Replace the name or the NP in a sentence.
a) Semantically, the meaning is occasional, depends on context.
b) Syntactically can perform the same functions as a noun.
c) Morphologically has many forms, supports the morphemes of gender and number.
5.1 Form of pronouns
Pronouns a closed system. When its function is core can be classified into:
Personal: I, me, me, me, you, you, you, you, ...
Demonstrative: this, that, one, ... (as determinants), this, that, that.
Possessive: my, mine, mine, mine, yours, yours, yours, yours, ...
Paragraphs: one, two, ... (as determinants), (two) bedrooms, (three) fifth ...
Indefinite: (as determinants) one, whoever ...
Interrogative / exclamatives: what, how, how, what, what ...
Reflective: se, me, te, nos, os, se ...
Reciprocal: us, you are.
5.2 Operation of pronouns
Pronouns roles equal to those of the nouns they replace.
6. SN syntax (functions)
They can be classified according to function:
- Subject (not function). It goes without preposition (rarely takes the preposition between). Agrees in number and person with the verb.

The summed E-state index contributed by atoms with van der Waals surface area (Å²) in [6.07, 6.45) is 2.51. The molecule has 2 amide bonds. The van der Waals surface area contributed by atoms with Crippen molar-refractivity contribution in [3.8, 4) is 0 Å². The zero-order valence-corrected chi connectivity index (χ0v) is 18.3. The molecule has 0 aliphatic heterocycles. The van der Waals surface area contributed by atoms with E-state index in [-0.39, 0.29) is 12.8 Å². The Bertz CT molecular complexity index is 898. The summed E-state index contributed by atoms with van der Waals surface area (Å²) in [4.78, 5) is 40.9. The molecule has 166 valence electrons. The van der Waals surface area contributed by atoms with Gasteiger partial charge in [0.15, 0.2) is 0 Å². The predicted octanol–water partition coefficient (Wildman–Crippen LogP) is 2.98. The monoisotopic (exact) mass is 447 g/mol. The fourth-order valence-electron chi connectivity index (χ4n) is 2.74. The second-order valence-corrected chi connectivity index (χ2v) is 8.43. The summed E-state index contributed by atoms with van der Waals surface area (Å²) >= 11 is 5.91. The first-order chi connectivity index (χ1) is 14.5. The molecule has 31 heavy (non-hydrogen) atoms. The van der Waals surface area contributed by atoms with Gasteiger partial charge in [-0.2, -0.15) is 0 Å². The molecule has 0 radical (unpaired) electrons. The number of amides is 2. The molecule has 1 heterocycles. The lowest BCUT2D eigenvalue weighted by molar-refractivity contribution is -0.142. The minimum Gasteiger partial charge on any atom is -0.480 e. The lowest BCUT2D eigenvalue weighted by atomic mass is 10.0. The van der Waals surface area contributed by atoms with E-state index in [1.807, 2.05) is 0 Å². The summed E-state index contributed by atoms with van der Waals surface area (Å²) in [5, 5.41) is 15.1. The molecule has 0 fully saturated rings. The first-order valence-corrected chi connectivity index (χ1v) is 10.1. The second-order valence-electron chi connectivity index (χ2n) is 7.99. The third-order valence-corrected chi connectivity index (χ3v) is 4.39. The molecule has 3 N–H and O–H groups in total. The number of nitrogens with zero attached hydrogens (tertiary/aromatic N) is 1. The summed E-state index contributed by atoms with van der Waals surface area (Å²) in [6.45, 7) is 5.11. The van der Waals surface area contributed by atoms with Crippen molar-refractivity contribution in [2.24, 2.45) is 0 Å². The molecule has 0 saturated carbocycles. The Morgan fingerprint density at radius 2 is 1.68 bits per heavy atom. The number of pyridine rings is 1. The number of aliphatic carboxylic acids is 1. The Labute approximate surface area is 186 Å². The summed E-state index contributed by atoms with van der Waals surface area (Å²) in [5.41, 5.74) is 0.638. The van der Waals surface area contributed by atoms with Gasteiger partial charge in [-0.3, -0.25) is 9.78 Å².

- Add the name (CN). Is preceded by a preposition.
- Supplement in apposition (C. Apos.). No preposition. It is also a CN.
If complement of the verb:
- Supplement Direct (CD). In personal names, leads the preposition a. preposition is not for names of animals and things.
- Supplement indirect (CI). Preceded by prepositions.
- Adverbial (CC).
- Complement agent (C. Ag.). Appears in passive constructions. Preposition for (rarely leads).
- Supplement charge (C. Supp.) Or complement system (CRV). Is preceded by a preposition. Required by governing preposition verbs.
If you supplement name and verb:
- Predicative complement (C. PVO.).
If you add an adjective:
- Complement of an adjective (C. Adj.). Modifying an adjective phrase.
If you add an adverb:
- Complement of an adverb (C. Adv.). Amendment to an adverbial phrase.
- Attribute. Becomes constipated with linking verbs.
- Vocative. Represents the appellate function of language. Va commas.
7. The substantification
Some words that are not substantive change category and perform the functions of a noun. This change in status called substantification, and may affect the following classes of words:
a) Adjectives preceded by the article or other factor, even without the article.